(STEVENS POINT, WI.)–The University of Wisconsin – Stevens Point is proposing the elimination of 13 academic programs and the addition or expansion of sixteen others as part of the solution for a $4.5 million budget shortfall over the last two years.
Programs that would be expanded because of their value to students and demand in the region include:
Computer Information Systems
Conservation Law Enforcement
Ecosystem Design and Remediation*
Geographic Information Systems*
Master of Business Administration*
Master of Natural Resources*
Doctor of Physical Therapy*
*= These programs would be expanded into majors and would offer Bachelor’s degrees or advanced degrees.
Vice Chancellor of Academic Affairs Greg Summers says those programs show the potential to grow the student population on the campus, which has shown a steady decline in recent years. “We’re seeing enrollment growth that we would like to take advantage of. We already offer majors in those areas.” While areas like Management and Graphic Design have the potential to become big draws for the campus. “We think there’s enrollment potential there that we’d like to build out by converting those to full majors.”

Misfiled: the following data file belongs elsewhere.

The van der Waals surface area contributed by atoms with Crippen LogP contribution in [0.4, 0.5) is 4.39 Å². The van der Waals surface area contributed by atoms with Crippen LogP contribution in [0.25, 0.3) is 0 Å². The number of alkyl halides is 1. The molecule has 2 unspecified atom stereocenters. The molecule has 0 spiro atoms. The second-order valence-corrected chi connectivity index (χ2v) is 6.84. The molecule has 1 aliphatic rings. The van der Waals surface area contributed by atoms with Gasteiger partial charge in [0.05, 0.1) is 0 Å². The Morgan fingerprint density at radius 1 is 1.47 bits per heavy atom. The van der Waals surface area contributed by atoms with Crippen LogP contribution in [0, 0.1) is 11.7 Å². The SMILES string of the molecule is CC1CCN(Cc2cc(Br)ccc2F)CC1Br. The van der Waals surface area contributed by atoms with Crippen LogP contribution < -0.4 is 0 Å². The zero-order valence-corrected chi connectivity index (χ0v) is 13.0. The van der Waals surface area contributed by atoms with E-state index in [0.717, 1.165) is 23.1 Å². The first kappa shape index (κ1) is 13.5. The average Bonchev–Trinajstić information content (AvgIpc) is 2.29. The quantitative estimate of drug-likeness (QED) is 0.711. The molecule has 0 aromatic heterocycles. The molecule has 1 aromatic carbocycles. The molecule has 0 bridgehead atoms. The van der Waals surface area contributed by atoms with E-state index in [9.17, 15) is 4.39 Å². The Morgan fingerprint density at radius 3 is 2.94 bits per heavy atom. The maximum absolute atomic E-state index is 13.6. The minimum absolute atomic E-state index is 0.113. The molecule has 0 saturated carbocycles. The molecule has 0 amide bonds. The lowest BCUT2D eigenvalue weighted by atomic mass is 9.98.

The programs that would be phased out include:
*= English and Social Science teacher certifications would continue even if these programs are cut. Additionally the Social Work major would not be phased out.
“We’re seeing some pretty clear trends in enrollment that are down over a period of years. For that reason we are contemplating moving resources from those programs both to repair our budget and to invest in the growth areas that we’d like to take advantage of,” said Summers.
He added those programs have modest enrollments. “They’re not failing per se, but the trend lines have been generally downward.”
The proposal still needs approval from officials on both the Stevens Point campus and at the UW Board of Regents in Madison. Summers says the University will continue to admit students to the programs that are on the chopping block until a final decision is made. Should the program officially be discontinued, students would be allowed to complete their degree.
Even if the measure is approved, Summers says it will take several years before the budget begins to turn around. “It’s not going to be a quick pivot. It will depend on how quickly we can stand-up some of these programs and see some enrollment growth.” He adds that some of the financial woes have come from a good place. “We’re graduating students at a much more rapid clip. Our four-year graduation rate has gone up substantially in recent years, meaning we are graduating students much faster with lower costs.”
Officials say the soonest that any cuts to facility would be made is June of 2020.